We actually underdrained our marshes. Plastic piping went in and at that early time we started with trenchless drainage. I can remember going and having a look at this machine which was laser controlled, that put in the trenches. The whole job was done a laser that was absolutely controlled to get everything level and get the pitch correct. Contractors came in to do that from Leicestershire. I remember one of the marshes was very wet and we did get a bit bogged in. But that was all sorted out and the job saved. I first saw that machine going at Laurie Bannister’s just outside Beccles where he did a big scheme on the Beccles Marshes. All done in very peaty ground, but where you could get clay that was a better thing. After we’d started draining the marshland they did get a bit of shrinkage, and that went on for a few years. We grew sugar beet and and wheat maize on them marshes. For a few years they were very difficult to farm because there was so much weed in the peat and the soil. That was the start of getting Bethanol come in and when you could band spray and all that. I suppose this cropping went on for about 10–15 years.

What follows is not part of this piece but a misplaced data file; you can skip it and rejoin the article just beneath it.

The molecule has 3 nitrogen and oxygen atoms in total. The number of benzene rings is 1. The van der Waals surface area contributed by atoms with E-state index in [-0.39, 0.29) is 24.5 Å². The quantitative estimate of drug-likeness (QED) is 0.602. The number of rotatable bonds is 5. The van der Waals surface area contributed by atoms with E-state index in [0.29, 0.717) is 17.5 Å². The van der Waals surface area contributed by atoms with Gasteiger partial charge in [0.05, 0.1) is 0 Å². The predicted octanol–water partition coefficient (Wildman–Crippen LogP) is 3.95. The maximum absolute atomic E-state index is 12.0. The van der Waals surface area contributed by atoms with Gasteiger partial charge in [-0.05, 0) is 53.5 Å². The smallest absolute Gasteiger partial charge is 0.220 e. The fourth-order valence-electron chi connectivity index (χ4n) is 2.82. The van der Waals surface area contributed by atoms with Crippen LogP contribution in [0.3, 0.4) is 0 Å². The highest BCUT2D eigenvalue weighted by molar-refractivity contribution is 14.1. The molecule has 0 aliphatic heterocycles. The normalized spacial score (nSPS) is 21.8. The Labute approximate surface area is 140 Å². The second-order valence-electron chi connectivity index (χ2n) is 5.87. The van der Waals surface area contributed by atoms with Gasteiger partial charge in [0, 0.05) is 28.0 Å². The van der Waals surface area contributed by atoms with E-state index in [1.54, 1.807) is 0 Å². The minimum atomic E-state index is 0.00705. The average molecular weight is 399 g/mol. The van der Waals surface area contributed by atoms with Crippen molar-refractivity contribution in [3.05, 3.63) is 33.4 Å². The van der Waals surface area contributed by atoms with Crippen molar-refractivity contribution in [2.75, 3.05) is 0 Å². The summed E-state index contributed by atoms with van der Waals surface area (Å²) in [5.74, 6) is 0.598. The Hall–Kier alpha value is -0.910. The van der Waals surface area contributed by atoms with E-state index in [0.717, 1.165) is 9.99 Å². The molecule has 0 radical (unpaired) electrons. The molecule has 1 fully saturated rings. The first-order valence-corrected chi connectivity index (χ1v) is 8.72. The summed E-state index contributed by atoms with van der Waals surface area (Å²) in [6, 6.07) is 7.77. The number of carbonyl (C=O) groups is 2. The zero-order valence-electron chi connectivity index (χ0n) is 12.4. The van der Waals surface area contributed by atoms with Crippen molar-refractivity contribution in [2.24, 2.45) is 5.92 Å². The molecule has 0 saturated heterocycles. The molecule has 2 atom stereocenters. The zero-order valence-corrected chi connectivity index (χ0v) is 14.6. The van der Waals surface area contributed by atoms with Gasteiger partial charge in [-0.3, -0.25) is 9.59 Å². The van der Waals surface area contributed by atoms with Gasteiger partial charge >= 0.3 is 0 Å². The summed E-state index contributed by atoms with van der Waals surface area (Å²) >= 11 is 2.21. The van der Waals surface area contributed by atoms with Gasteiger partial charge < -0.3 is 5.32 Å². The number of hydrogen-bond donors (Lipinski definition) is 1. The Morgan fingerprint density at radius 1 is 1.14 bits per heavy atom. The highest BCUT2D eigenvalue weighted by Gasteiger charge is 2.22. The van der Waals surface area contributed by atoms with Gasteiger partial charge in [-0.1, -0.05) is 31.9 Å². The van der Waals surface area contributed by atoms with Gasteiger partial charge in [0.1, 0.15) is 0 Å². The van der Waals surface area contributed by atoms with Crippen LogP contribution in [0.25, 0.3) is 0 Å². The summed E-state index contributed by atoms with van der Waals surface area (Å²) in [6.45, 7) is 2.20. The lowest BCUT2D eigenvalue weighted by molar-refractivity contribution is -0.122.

We do still crop some of our marshes but what’s happened is that because we’ve had so much shrinkage the peat or the alluvial part of it is now exposed to clay. And the clay is either wet or very dry. So you can understand that if it gets wet that’s wet, and if that gets dry that’s dry and it makes it very difficult to get a seed to germinate. There is still marsh farming done down there by Mr Caston and Mr Haggard at Hardley Hall, but when Mr Loades and his sons sold the farm all his marshes were then put back to grass. As for the arable side of our farm today, it has changed considerably for us especially the size of the machinery. We’re still growing a good range of crops here, sugar beet, vining peas, maize for the beef cattle. Enough wheat and malting barley. This is very good malting barley land really and our main sort of crop on upland now is malting barley either winter or spring malting barley.